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File:Secret of the Unicorn 5727.jpg

One day while browsing a flea market, Tintin comes across and buys an old model ship, thinking it would make a good present for Captain Haddock, but is immediately approached by two men who both want to buy it back from him. Tintin refuses, puzzled as to why the model is so sought after. When he shows the ship to Haddock, Haddock immediately recognizes the model as the Unicorn, a ship depicted on a portrait he has of his ancestor, Sir Francis Haddock, a captain in the service of King Louis XIV.

When Tintin returns to his apartment, he finds that the model has been stolen. Upon further investigation, Tintin and Haddock discover that the model ship is one of three models that Sir Francis made of his ship that each contain a parchment with a clue to the location of a sunken treasure that Sir Francis got from a ruthless pirate named Red Rackham.

The Secret of the Unicorn is the first in a two-part story that is concluded in Red Rackham's Treasure. Hergé once cited it as his personal favourite Tintin story, though he would later come to prefer Tintin in Tibet. Along with The Crab with the Golden Claws, it is the basis for most of the plot of Steven Spielberg's 2011 film adaptation.


  • Berserk Button: Haddock does not take it well when Thomson and Thompson accuse him of murdering Mr. Sakharine.
  • Big Bad: The Bird brothers.
  • Big Damn Heroes: Snowy, Haddock and the Thom(p)sons arrive in the nick of time to save Tintin when he's being held at gunpoint by the Bird brothers.
  • Chekhov's Gunman / Chekhov's Gag: Aristides Silk the pickpocket becomes vital to the plot when he steals Max Bird's wallet, containing the last remaining parchment.
  • Clear My Name: A very brief example when the Thom(p)sons accuse Haddock of murdering Sakharine. In truth Sakharine isn't even really dead and Haddock had nothing to do with the attack on him.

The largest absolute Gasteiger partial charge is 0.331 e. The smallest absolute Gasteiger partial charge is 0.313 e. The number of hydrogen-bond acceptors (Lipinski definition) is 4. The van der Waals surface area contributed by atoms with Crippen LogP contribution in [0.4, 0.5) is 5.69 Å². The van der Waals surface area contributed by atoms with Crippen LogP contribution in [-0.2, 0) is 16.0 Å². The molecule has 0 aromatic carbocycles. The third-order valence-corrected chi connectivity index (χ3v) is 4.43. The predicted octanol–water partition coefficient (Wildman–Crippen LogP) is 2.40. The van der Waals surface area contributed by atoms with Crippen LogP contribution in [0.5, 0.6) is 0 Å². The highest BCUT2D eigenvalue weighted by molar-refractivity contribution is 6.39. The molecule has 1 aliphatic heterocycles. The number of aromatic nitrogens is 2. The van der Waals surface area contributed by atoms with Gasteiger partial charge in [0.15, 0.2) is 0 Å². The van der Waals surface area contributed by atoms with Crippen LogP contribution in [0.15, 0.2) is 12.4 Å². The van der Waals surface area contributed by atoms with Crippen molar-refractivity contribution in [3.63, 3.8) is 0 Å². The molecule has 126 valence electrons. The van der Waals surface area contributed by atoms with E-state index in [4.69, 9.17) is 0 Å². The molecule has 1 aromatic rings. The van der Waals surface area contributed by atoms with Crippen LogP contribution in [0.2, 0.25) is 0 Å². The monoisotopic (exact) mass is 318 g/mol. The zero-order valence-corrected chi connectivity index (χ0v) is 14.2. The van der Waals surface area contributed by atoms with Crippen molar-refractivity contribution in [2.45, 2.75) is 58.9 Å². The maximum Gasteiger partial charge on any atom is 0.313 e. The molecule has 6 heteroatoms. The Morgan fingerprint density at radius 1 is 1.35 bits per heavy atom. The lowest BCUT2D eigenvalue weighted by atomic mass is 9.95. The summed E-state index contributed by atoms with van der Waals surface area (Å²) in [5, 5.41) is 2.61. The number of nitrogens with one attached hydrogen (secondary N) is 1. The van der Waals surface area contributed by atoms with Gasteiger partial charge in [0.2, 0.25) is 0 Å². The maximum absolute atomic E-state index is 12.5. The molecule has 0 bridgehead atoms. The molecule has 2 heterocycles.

• Cool Ship: The Unicorn.
  • Dismantled MacGuffin: The three parchments each containing a part of the coordinates of the sunken Unicorn.
  • Dying Clue: Barnaby is too weak to speak after being shot, but he points at a nearby flock of sparrows before passing out. He was, of course, hired by the Bird brothers.
  • Gotta Catch Them All: The Unicorn models and the parchments.
  • His Name Is: Barnaby is shot before he can tell Tintin the name of his employer.
  • Hufflepuff House: Sakharine, more or less. He is the third party that wants the ship model, though he doesn't seemingly know about the parchments in them.
  • Identical Grandson: Haddock to his forefather Sir Francis Haddock.
  • Informed Ability: Tintin notes that Max Bird is the more dangerous of the Bird brothers at one point. There isn't really much to back this up at that point, and in fact, it's the other brother who held him at gunpoint and almost shot him from behind mere minutes before.
  • Leave No Survivors: Red Rackham won't...
  • Kitsch Collection: Silk the pickpocket has a huge collection of stolen wallets, sorted alphabetically. Every single wallet under "T" belongs to the Thom(p)sons!
  • Pirate Booty
  • Ransacked Room
  • Red Herring: Sakharine the ship model collector is accused by Tintin of stealing his model, but he is actually innocent.
  • Running Gag: The Thom(p)sons' wallets are stolen almost every time they appear.
  • Stab the Scorpion: Haddock saves Tintin from G. Bird in this manner (with a whiskey bottle).
  • Sticky Fingers: Silk.
  • Spanner in the Works: Silk the pickpocket, for both Tintin and the Bird brothers.
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